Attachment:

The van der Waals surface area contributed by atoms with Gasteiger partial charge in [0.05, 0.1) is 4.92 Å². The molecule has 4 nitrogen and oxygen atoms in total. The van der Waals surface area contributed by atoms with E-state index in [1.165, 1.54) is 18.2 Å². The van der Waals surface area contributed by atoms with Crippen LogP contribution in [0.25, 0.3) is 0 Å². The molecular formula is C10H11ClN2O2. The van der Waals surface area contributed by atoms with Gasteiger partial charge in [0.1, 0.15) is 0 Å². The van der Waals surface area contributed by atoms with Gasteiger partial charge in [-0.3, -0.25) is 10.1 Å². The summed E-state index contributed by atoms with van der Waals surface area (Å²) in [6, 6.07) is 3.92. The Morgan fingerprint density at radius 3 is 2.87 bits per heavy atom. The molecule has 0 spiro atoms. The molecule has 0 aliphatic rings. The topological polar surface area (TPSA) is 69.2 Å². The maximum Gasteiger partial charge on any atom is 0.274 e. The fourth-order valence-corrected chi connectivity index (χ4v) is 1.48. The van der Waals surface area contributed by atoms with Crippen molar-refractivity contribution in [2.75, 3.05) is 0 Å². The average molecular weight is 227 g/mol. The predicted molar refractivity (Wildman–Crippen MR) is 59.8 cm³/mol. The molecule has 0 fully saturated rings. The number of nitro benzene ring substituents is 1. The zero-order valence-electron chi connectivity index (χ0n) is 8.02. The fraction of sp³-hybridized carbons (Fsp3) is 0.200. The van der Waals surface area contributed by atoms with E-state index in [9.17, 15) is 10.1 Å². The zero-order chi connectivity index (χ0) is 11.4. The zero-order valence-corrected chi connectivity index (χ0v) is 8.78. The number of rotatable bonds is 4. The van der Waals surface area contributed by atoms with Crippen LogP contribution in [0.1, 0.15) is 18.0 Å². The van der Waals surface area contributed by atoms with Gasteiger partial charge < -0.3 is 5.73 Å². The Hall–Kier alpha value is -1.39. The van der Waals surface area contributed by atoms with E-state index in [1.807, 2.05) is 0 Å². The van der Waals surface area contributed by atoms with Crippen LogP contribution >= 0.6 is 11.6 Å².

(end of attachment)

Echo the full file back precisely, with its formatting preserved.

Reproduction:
The van der Waals surface area contributed by atoms with Gasteiger partial charge in [0.05, 0.1) is 4.92 Å². The molecule has 4 nitrogen and oxygen atoms in total. The van der Waals surface area contributed by atoms with E-state index in [1.165, 1.54) is 18.2 Å². The van der Waals surface area contributed by atoms with Crippen LogP contribution in [0.25, 0.3) is 0 Å². The molecular formula is C10H11ClN2O2. The van der Waals surface area contributed by atoms with Gasteiger partial charge in [0.1, 0.15) is 0 Å². The van der Waals surface area contributed by atoms with Gasteiger partial charge in [-0.3, -0.25) is 10.1 Å². The summed E-state index contributed by atoms with van der Waals surface area (Å²) in [6, 6.07) is 3.92. The Morgan fingerprint density at radius 3 is 2.87 bits per heavy atom. The molecule has 0 spiro atoms. The molecule has 0 aliphatic rings. The topological polar surface area (TPSA) is 69.2 Å². The maximum Gasteiger partial charge on any atom is 0.274 e. The fourth-order valence-corrected chi connectivity index (χ4v) is 1.48. The van der Waals surface area contributed by atoms with Crippen molar-refractivity contribution in [2.75, 3.05) is 0 Å². The average molecular weight is 227 g/mol. The predicted molar refractivity (Wildman–Crippen MR) is 59.8 cm³/mol. The molecule has 0 fully saturated rings. The number of nitro benzene ring substituents is 1. The zero-order valence-electron chi connectivity index (χ0n) is 8.02. The fraction of sp³-hybridized carbons (Fsp3) is 0.200. The van der Waals surface area contributed by atoms with E-state index in [9.17, 15) is 10.1 Å². The zero-order chi connectivity index (χ0) is 11.4. The zero-order valence-corrected chi connectivity index (χ0v) is 8.78. The number of rotatable bonds is 4. The van der Waals surface area contributed by atoms with Crippen LogP contribution in [0.1, 0.15) is 18.0 Å². The van der Waals surface area contributed by atoms with Gasteiger partial charge < -0.3 is 5.73 Å². The Hall–Kier alpha value is -1.39. The van der Waals surface area contributed by atoms with E-state index in [1.807, 2.05) is 0 Å². The van der Waals surface area contributed by atoms with Crippen LogP contribution >= 0.6 is 11.6 Å².